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Drew Verlee20:04:25

I'm just starting to read Dragen's blog series. He suggests reading "neural networking and deeplearning" at the same time. I was following along fine tell i hit a mini mental roadbloack trying to understand this notation: In (7) if the derivative (fancy d) already means "change" then what does the delta (triangle) signify here? couldn't the delta just have been dropped?

Drew Verlee21:04:04

i'm finding some of his steps to be rather confusing.


∂C/∂v1 and ∂C/∂v2 are partial derivatives of C (if C is two dimensional), they form gradient vector. Gradient form one perspective is a direction towards minima/maxima. From other perspective has also the length which says how fast function changes.


In this formula gradient is used as a direction and delta is not precisely defined. Later (10) you see that delta is also defined as scaled gradient.


this formula says that change of C can be expressed by change of one variable multiplied by gradient in that direction plus the same in other direction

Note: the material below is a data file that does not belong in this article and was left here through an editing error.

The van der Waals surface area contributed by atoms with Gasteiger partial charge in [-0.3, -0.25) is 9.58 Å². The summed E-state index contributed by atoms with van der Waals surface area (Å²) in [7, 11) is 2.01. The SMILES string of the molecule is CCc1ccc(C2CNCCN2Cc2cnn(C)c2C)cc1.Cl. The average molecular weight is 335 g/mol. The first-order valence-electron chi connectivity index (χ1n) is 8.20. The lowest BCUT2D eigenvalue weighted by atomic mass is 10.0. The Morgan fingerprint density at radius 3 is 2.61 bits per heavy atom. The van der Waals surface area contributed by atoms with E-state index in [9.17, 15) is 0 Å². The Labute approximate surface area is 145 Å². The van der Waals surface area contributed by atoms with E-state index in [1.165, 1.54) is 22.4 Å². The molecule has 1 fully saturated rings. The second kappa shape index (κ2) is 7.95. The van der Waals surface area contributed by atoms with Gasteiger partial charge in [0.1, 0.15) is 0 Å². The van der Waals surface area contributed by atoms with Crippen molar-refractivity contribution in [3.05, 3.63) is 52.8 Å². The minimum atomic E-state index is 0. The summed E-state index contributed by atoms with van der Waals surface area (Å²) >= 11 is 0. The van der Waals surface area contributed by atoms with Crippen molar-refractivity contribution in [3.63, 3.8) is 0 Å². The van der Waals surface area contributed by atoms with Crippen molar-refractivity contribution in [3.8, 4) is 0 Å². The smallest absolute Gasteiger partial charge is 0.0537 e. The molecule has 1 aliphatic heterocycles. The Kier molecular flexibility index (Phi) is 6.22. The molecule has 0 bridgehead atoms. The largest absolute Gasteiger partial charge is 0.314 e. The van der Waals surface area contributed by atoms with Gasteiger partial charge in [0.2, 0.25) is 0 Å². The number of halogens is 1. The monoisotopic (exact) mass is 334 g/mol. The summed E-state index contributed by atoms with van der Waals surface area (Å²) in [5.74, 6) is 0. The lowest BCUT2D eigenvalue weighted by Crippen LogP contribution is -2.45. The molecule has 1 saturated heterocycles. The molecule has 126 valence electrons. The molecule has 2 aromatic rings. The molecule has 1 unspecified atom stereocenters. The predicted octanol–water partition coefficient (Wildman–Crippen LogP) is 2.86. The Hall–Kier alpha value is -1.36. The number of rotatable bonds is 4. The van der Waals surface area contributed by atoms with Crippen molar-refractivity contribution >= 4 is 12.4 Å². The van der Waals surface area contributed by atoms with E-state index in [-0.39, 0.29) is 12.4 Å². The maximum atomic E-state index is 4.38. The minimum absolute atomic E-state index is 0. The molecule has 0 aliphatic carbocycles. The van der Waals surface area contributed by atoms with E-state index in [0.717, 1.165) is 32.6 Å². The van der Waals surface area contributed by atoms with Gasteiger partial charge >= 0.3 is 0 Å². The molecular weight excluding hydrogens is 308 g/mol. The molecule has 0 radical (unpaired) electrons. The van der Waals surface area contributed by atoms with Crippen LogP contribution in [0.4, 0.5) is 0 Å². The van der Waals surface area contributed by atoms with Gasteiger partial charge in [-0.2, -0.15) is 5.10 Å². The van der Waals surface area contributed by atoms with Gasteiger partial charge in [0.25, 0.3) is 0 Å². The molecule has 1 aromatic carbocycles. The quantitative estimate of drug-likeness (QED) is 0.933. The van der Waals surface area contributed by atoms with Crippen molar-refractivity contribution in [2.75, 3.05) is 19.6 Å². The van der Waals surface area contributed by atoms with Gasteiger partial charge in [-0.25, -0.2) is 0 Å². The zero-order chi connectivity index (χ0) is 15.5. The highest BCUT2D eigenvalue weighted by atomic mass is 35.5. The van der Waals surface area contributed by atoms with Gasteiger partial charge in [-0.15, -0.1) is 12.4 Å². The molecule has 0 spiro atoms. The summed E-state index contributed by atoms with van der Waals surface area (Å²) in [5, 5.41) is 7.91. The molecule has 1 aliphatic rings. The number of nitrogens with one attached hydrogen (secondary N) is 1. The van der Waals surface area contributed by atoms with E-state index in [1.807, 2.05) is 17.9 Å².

to check if this is valid, take an example from wiki (from introduction part). When you're at point (0,0), df/dx is 0, df/dy is 3 (at this point). And let's assume that you make a step delta(x,y) = (1,1). You can estimate that delta f (from 0,0 to 1,1), which is: 0 * 1 + 3 * 1 = 3. Which is true here. f(0,0) = 0 and f(1,1) = 3.


Formula (10) says how to choose delta v (step). It should be proportional to gradient value, which is valid choice (bigger gradient, bigger step)

Drew Verlee22:04:56

Thanks. To be clear, when you say. > delta is not precisely defined. Do you mean, that delta in this case doesn't resolve to a specific function, at that point, but is just the idea of capturing that what were interested in is the change of that variable in some way?